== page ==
The myth that resistance training could be harmful for the development of children has been refuted over the past couple of decades with a great number of position stands, reviews, and research articles (Behm et al., 2008; Faigenbaum et al., 2009; Falk and Tenenbaum, 1996). However, since the balance and co-ordination of children are immature (Payne and Isaacs, 2005), the recommendations of many of these earlier reviews were for children to perform resistance exercises with low to moderate intensities or loads with higher repetitions to ensure safety and avoid injuries (Blimkie, 1993; Faigenbaum et al., 1996). More recently, the literature has accepted that youth with proper supervision and preparation can train with power movements such as plyometrics and Olympic style lifting (Behm et al., 2008). A CSEP position stand /review (Behm et al., 2008) recommended that resistance training progressions for children can be achieved by enhancing movement speed with plyometric drills and Olympic-style lifts. Similar to the present findings, a number of research articles have reported that plyometric training is highly effective and in some reports more effective than traditional resistance training for enhancing strength, power, sprint, agility, and balance performance. Eight (Meylan and Malatesta, 2009) and twelve week (Chaouachi et al., 2014a) plyometric training programs with early pubertal athletes found significant improvements in measures such as CMJ and hurdle jump height, sprint and agility test time (Meylan and Malatesta, 2009) as well as balance, isokinetic force, power, and 5-20-m sprints (Chaouachi et al., 2014a). Lloyd et al. (2016) examined eighty 12-16 year old youth and found an age dependent training response (6 weeks training) with plyometric training eliciting the greatest gains across all performance variables in pre-PHV children, whereas combined training (plyometrics and traditional resistance training) was the most effective in eliciting changes in all performance variables for the post-PHV cohort. However, de Hoyo et al. (2016) did not find a plyometric training advantage and reported similar training effects when employing low to moderate load strength training methods such as full-back squat, resisted sprint with sled towing, and plyometric and specific drills training (8 weeks) on sprinting, and jumping, with under 19-year-old soccer players. Compared to the other studies illustrating plyometric training advantages, deHoyo et al. (2016) employed a lower frequency (1-2/week vs. 2/week) and lower volume (1-3 sets vs. 2-5 sets) of training.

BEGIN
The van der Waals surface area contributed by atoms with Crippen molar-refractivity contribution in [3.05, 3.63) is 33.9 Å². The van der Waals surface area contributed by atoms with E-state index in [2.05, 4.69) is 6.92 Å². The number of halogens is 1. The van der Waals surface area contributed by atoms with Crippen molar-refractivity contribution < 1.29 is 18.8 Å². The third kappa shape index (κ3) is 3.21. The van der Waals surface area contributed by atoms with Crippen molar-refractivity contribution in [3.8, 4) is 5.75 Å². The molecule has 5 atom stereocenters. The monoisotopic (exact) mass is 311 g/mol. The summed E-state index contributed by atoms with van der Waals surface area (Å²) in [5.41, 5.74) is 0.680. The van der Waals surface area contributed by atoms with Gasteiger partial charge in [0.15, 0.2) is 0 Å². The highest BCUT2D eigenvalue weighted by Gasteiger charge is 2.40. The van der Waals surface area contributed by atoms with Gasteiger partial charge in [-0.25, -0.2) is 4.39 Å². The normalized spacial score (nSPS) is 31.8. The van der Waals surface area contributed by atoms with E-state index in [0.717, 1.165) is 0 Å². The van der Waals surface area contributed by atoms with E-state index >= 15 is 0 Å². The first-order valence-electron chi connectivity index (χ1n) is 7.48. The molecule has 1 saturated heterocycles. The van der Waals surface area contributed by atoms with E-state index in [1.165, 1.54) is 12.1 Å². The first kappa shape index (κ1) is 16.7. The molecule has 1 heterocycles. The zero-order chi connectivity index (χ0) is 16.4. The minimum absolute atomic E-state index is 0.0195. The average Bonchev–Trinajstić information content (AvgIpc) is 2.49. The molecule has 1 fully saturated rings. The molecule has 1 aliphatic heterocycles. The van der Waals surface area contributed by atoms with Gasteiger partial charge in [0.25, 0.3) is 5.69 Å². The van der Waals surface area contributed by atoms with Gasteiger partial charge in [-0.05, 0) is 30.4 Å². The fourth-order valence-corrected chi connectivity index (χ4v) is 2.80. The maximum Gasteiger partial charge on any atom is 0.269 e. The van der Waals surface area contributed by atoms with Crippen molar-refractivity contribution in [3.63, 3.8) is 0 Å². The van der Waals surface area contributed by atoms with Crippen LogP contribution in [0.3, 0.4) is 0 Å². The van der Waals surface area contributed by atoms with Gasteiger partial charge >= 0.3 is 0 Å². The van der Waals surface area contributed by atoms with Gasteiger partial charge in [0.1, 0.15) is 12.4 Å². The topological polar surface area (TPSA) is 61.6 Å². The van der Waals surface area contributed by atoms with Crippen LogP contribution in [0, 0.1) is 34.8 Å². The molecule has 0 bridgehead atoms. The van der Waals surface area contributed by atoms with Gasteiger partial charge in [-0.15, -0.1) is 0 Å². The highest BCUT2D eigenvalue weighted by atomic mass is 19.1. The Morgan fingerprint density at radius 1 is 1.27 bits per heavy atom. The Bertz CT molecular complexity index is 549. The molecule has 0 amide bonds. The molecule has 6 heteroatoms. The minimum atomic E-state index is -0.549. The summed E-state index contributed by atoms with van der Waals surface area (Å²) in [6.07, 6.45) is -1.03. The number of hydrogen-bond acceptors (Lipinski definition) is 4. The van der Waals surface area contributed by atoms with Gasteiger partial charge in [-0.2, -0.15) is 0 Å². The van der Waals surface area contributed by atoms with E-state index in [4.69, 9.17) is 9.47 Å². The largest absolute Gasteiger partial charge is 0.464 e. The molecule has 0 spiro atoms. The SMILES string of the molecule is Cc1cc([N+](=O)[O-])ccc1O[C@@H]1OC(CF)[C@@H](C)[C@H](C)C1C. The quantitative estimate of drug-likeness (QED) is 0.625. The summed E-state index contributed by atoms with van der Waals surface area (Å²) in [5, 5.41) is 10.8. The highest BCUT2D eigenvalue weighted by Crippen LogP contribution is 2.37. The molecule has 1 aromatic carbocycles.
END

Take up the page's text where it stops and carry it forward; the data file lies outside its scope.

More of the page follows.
Lesinski et al. (2016) in their systematic review and meta-analysis reported that plyometric training is effective in improving muscular strength, vertical jump height, sprint performance, agility, and sport-specific performance in the range of small-to-medium effect sizes in youth athletes. Similarly, both Fernandez-Fernandez et al. (2016) and Ramirez-Campillo et al. (2014) reported small to moderate magnitude performance enhancements with jumps, sprints, agility and other measures following 8 and 7 weeks of plyometric training with young tennis (12.5 ± 0.3 years) and soccer (13.2 ± 1.8 years) players respectively. On the other hand, Johnson et al. (2011) in their literature review on young children suggested that plyometric training had a large effect on improving the ability to jump, run, kicking distance, balance, and agility, but only a small effect on improving strength. Similarly, Sohnlein et al. (2014) also reported large magnitude improvements in sprint, agility, bounding, and long jump performance following 16 weeks of plyometric training of 11.2–14.7 year old soccer players. Contrary to the aforementioned reviews that reported small to medium sized effects, the present study showed generally large magnitude effects and substantial relative (31.3-32.6%) training-induced increases. A major contributor to these substantial gains may be the inclusion of balance exercises in the present study.